A record of the large group meeting between U.S. President Kennedy, the F.R.G. Chancellor Adenauer and others in which they discuss the results of the Cuban Missile Crisis, that the situation as a whole is still ongoing, and what needs to be done to restore security to the situation.

  • April 25, 1965

    Note by the East German Embassy in Hanoi on a Conversation with Ambassadors of the Other Socialist States in the Soviet Embassy on 2 April 1965

    During the conversation, it is said that the United States is increasing its attacks and overall involvement in the Vietnam conflict. Additionally, Soviet Ambassador Shcherbakov tells Pham Van Dong how the Chinese continue to evade giving aid to Vietnam because they fear attack from the Americans.

  • May 12, 1965

    Note by the East German Embassy in Hanoi on a Joint Conversation with the Ambassadors from other Socialist Countries in the Hungarian Embassy on 4 May 1965

    Soviet Ambassador Ilya Shcherbakov informs a meeting of Socialist Ambassadors of Soviet-Vietnamese talks in Moscow. He notes that the United States realizes it does not have the international support for Vietnam that it had expected, and that the Soviet Union will continue to support Vietnam in the struggle. He argues that there is still much anti-Soviet propaganda in Vietnam, which comes from the Chinese, and points out three positions of the Chinese that he does not understand.

  • June 03, 1965

    Note by the East German Embassy in Hanoi on a Conversation of Comrade Jarck with the Attache of the Czechoslovak Embassy, Comrade Freybort, on 2 June 1965, from 10:00 a.m. to 10:30 a.m., in the East German Embassy [Excerpts]

    Conversation at the East German Embassy in Hanoi, where a Comrade Freybort speaks of the difficulties involved with organizing trilateral talks between the China, Vietnam, and the USSR. It is also mentioned that China criticized Vietnam for building diplomatic relations with the USSR, which China sees as an alliance with modern revisionists.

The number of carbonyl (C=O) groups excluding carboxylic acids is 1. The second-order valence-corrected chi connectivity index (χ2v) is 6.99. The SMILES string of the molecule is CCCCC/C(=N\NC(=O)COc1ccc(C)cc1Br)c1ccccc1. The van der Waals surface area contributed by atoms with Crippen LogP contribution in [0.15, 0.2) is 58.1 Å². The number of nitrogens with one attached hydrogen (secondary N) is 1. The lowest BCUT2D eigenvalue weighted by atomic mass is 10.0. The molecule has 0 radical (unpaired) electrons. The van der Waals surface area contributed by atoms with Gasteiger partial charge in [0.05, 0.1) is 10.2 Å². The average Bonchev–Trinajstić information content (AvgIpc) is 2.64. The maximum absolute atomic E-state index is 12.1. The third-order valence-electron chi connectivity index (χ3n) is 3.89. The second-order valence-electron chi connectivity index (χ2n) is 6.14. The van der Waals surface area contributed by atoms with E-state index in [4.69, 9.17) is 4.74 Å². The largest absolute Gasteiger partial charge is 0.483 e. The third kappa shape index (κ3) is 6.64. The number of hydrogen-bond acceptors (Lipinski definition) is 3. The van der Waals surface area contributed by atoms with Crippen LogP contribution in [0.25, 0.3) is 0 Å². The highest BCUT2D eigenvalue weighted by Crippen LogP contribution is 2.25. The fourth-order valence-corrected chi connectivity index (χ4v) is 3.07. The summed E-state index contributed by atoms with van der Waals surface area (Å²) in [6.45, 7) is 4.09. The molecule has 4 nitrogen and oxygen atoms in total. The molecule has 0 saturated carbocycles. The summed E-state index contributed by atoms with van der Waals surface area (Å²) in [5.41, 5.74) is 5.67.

• August 19, 1965

    Note by the East German Envoy to Moscow, Rossmeisl, on Talks with Unnamed Soviet Vietnam Specialists

    Unnamed Soviet specialists claim that the USSR's aid to Vietnam is worth 1 million rubles per day. They also argue that because of the amount of aid, the Chinese propaganda claiming a lack of Soviet aid is losing ground among the population in North Vietnam, although the rumor still persists in the South.

  • December 11, 1965

    Note by East German Ambassador on the Current Policy of the Chinese Leadership [Excerpts]

    A note on the conversations between Ho Chi Minh and Mao Zedong in Beijing. Mao stressed the importance of Vietnamese opposition to Soviet revisionism. He also argues that a larger percentage of Chinese aid should be spread amongst the Southeast Asia region, and not simply given to Vietnam.

  • January 27, 1966

    Note on Two Conversations with the Minister Counselor of the North Vietnamese Embassy, Comrade Hoan Muoi, on 26 January 1966, in the Cuban Embassy, and on 27 January 1966, on the Occasion of a Farewell Visit to Our Embassy [Excerpts]

    Minister Counselor of the DRV Embassy Hoan Muoi expresses his belief that there will be no international conference on Vietnam until there is a reconciliation between the USSR and China. He asserts that Kruschev damaged the world Communist movement, but also that China's objections to Soviet aid to Vietnam are unjustified.

  • July 09, 1966

    Note on a Conversation with the First Secretary of the Soviet Embassy, Comrade Sverev, on 8 July 1966 from 11:00 a.m. to 12:40 p.m. at the Soviet Embassy in Hanoi

    Conversation with First Secretary of the Soviet Embassy, Sverev, describing the Vietnamese attitude toward China as becoming colder. At the same time, printing of China's anti-Soviet propaganda has become more limited and the Vietnamese appear grateful for Soviet aid. Sverev also estimates that there are over 200,000 Chinese troops stationed in North Vietnam.

  • September, 1966

    Information on the Visit of a Czechoslovak Party and Government Delegation Headed by [Czechoslovak Prime Minister] Comrade Lenart in North Vietnam, 24-28 September 1966

    Information on a Czechoslovak delegation to the DRV. The Czechoslovak delegation assess the Vietnamese situation and determine that the Vietnamese successes are overestimated while American strength and fighting potential are underestimated. The Czechoslovak and Vietnamese groups disagree on China, with the Czechoslovak delegation saying the Vietnamese are simply unable to take a stance against China because it would jeopardize the aid they are receiving.